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 Post subject: Does "Low-E" allow sun to enter house in winter?
PostPosted: Sun Oct 09, 2005 3:38 pm 

Joined: Sun Oct 09, 2005 3:23 pm
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We live in Chicago and our house has many south facing windows. Currently, these windows are single pane and made of clear glass. They allow plenty of sunlight to come in during the winter and thus help the house heat up naturally. Similarly, because the Sun is higher in the sky during the summer, these windows do not get too much direct sunlight and thus do not heat up the house during summer. This seems to be an ideal condition. Of course, they are not good from conduction and air infiltration point of view, but that's a different story.

If we decide to replace the windows using "Low-E" windows, will we loose this natural heating effect during the winter? We are afraid that the windows will keep the Sun out during the summer as well as winter. Is that true? A window sales rep told me that Low-E works on the basis of angle of incident rays and does allow for winter sunrays to come in. Is that true? Can we go for only Argon filled windows without Low-E, provided such an option is available?

Thanx!
Jay


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 Post subject: Reply
PostPosted: Mon Oct 10, 2005 1:11 pm 

Joined: Fri Mar 11, 2005 3:43 pm
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Location: Illinois
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Jay

Yes it is true that the low-e coatings will allow more solar heat gain when the sunlight is more direct during the winter months as the sun is lower in the sky. I'm not sure if you really want to cut the low-e though. Keep in mind that the low-e coatings help reflect heat back towards it's sources night or day. This would include the heat radiating outwards during the heating seasons through windows on the other sides of your home as well as the Southern side for the other 12-16 hours per day/night.


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 Post subject:
PostPosted: Mon Oct 10, 2005 9:41 pm 

Joined: Sun Oct 09, 2005 3:23 pm
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Hi FenEx:

Thanks for your thorough reply. Based upon low-E's clear-cut advantage during the night and also the fact that it will allow the Sun to come in during winter, we have decided to get windows with low-E.

I was reading some reports on the web and they seemed to indicate that windows with high SHGC (> 0.55) , high VT (> 60 %) and with UV protection of > 75 % are recommended for colder climates. High SHGC and VT will allow more heat and light, respectively, to come in and the low-E will then trap the heat inside. Would you comment on this? What are the windows that fall in this category?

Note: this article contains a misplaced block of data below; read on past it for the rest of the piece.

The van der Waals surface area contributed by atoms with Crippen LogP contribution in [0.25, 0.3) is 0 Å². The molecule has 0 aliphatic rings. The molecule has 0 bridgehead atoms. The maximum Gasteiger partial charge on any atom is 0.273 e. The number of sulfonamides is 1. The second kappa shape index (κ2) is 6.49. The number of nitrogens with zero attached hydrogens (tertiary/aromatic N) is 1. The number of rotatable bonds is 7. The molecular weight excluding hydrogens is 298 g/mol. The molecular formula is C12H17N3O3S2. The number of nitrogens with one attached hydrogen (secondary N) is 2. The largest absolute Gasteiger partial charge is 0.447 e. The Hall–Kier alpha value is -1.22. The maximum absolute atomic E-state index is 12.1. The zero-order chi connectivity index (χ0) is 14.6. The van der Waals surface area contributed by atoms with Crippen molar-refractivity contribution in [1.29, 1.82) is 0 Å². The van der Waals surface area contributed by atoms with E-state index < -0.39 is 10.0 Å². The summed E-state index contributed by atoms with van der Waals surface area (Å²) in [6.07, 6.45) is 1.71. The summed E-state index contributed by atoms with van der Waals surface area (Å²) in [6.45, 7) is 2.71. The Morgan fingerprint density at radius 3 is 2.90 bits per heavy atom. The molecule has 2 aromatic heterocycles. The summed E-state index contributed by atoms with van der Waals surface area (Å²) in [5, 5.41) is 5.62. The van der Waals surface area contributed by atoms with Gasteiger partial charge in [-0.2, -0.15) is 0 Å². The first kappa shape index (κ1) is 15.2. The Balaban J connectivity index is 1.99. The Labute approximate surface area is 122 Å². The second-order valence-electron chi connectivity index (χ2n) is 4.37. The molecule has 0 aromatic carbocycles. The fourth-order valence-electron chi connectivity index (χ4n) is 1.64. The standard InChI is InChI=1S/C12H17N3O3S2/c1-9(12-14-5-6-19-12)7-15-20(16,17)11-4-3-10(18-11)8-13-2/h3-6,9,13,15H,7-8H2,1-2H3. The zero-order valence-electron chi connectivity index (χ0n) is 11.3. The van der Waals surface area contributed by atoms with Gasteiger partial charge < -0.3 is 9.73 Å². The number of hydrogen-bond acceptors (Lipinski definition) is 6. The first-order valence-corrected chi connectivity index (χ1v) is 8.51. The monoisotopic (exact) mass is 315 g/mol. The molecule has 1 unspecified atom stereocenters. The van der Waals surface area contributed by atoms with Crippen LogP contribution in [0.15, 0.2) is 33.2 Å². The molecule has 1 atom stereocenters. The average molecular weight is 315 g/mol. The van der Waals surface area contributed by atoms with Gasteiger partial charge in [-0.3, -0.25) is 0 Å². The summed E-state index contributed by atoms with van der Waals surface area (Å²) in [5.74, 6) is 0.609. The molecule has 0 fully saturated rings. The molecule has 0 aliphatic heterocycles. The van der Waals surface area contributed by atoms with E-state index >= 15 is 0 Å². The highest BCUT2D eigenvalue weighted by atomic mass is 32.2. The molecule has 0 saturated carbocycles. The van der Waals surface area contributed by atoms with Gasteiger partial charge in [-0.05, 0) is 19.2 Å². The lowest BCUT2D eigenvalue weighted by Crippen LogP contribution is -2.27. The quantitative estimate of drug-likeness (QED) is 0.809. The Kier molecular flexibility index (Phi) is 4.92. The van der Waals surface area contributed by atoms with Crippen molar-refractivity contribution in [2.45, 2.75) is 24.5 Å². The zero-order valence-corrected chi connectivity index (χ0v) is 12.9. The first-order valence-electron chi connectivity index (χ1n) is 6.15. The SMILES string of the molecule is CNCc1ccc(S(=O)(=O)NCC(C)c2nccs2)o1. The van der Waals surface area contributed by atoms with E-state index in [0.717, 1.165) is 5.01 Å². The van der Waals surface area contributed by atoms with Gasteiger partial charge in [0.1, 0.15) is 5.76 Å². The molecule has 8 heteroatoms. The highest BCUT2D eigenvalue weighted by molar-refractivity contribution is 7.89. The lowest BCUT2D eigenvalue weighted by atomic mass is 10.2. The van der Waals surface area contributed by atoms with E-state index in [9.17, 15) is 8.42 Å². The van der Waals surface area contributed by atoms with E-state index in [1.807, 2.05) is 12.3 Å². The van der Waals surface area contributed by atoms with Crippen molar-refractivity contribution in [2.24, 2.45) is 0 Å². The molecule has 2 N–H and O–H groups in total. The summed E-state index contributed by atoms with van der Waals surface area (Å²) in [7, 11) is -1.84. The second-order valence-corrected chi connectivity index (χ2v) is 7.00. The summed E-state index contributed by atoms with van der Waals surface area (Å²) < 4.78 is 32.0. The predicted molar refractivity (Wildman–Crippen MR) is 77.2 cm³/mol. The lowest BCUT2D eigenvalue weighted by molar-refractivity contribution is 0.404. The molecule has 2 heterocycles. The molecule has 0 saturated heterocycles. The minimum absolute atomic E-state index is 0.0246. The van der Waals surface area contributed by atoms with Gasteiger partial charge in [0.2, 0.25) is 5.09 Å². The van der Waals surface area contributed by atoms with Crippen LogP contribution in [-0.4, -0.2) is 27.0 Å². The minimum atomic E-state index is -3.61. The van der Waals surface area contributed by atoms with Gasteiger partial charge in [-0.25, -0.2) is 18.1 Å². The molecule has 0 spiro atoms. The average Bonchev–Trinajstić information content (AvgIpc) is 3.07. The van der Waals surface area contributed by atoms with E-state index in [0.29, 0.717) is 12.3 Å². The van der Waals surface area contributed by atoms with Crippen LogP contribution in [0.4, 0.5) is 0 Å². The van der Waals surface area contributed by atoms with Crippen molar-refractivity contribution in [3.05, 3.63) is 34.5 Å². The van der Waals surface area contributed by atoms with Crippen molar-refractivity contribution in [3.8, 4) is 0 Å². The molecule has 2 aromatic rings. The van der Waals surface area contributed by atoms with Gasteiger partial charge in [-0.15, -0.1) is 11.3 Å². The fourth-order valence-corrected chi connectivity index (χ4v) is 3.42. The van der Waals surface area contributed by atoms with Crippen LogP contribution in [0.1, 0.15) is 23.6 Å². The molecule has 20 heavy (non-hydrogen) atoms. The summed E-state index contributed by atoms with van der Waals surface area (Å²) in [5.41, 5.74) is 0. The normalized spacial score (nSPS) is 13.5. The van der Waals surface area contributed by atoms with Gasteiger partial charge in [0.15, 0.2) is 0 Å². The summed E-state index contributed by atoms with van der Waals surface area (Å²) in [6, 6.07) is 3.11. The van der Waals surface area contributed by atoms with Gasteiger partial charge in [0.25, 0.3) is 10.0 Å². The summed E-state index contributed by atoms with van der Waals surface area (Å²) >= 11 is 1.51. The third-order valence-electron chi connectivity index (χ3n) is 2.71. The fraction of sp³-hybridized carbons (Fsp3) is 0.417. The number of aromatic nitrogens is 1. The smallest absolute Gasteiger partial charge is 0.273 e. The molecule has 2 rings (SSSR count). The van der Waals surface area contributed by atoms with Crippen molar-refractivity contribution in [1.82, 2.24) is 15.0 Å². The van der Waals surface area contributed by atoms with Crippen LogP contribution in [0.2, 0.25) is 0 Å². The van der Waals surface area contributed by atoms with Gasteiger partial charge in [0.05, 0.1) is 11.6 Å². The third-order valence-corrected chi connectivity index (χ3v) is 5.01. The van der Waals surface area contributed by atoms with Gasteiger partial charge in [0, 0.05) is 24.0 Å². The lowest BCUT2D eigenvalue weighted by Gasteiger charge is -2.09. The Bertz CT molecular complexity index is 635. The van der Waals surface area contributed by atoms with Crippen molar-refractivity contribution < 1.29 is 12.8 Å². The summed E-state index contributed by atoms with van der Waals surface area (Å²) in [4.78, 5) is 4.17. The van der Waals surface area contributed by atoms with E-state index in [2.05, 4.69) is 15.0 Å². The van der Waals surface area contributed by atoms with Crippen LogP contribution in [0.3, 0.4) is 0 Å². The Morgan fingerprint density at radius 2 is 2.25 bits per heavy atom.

Thanx,
Jaydeep


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 Post subject: Reply
PostPosted: Tue Oct 11, 2005 4:39 pm 

Joined: Fri Mar 11, 2005 3:43 pm
Posts: 353
Location: Illinois
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The VT or visible transmittance of light is a desired comfort preference, not an energy issue although it is tied to the SHGC. The SHGC of .55 you mentioned means that it will allow 55% of the solar radiation into the house and reject 45%. Keep in mind that that the high SHGC will not allow you to have a window with a low U-factor which insulates night an day. Selecting the right windows can be complicated. East, West and North facing windows should concentrate on a low SHGC and a low U-factor. South facing windows should only have a high SHGC if the house has a a proper overhang to protect against the summer gain or you will lose any savings with interest. Yes... once the radiant solar heat is absorbed by materials in your house, the low-e will help reflect and keep the infrared heat that is trying to escape in the home. The right choice for those windows would be dependant upon climate and conditions. Sorry, only so much I can do in text.

Fenex


Last edited by FenEx on Wed Oct 12, 2005 8:23 am, edited 1 time in total.

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 Post subject:
PostPosted: Tue Oct 11, 2005 8:47 pm 

Joined: Sun Oct 09, 2005 3:23 pm
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Hi FenEx:

Thanks again. One clarification - did you mean "South facing windows should only have a [color=green]high[/color] SHGC if the house..."

One follow up question - Is it even possible to get windows of the same model (e.g. Alside Shefield) with different SHGCs or VTs? It appears that all the windows manufacturers have set SHGCs and VTs for their models. The end user cannot really custom make the windows to that detail. Is that true?

Thanx,
Jaydeep


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 Post subject: Reply
PostPosted: Wed Oct 12, 2005 8:30 am 

Joined: Fri Mar 11, 2005 3:43 pm
Posts: 353
Location: Illinois
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Yes I meant high... good catch.

Actually you can get different glass options for different windows from most window companies. To get your SHGC higher you will more than likely have to omit the Low-E on those units. The question is, will it help more than hurt. Read up on Passive Solar Energy a bit, it will help you understand the pros and cons. Good Luck.


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